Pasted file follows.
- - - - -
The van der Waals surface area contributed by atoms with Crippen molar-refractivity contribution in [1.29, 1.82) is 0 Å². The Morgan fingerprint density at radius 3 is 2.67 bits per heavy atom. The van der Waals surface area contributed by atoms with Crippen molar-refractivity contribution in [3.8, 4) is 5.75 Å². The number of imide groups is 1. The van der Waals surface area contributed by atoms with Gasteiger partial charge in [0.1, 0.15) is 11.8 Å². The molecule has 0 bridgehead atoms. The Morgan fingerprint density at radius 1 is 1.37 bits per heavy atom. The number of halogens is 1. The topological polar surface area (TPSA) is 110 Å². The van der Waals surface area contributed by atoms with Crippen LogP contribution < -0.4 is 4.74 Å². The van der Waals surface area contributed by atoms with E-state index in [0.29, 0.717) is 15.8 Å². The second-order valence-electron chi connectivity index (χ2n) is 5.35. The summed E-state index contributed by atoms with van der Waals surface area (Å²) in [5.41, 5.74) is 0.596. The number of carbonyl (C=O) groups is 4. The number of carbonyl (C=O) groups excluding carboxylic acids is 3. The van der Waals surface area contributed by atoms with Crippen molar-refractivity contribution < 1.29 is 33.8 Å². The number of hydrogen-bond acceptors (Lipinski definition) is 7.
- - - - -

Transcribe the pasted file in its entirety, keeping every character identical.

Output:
The van der Waals surface area contributed by atoms with Crippen molar-refractivity contribution in [1.29, 1.82) is 0 Å². The Morgan fingerprint density at radius 3 is 2.67 bits per heavy atom. The van der Waals surface area contributed by atoms with Crippen molar-refractivity contribution in [3.8, 4) is 5.75 Å². The number of imide groups is 1. The van der Waals surface area contributed by atoms with Gasteiger partial charge in [0.1, 0.15) is 11.8 Å². The molecule has 0 bridgehead atoms. The Morgan fingerprint density at radius 1 is 1.37 bits per heavy atom. The number of halogens is 1. The topological polar surface area (TPSA) is 110 Å². The van der Waals surface area contributed by atoms with Crippen LogP contribution < -0.4 is 4.74 Å². The van der Waals surface area contributed by atoms with E-state index in [0.29, 0.717) is 15.8 Å². The second-order valence-electron chi connectivity index (χ2n) is 5.35. The summed E-state index contributed by atoms with van der Waals surface area (Å²) in [5.41, 5.74) is 0.596. The number of carbonyl (C=O) groups is 4. The number of carbonyl (C=O) groups excluding carboxylic acids is 3. The van der Waals surface area contributed by atoms with Crippen molar-refractivity contribution < 1.29 is 33.8 Å². The number of hydrogen-bond acceptors (Lipinski definition) is 7.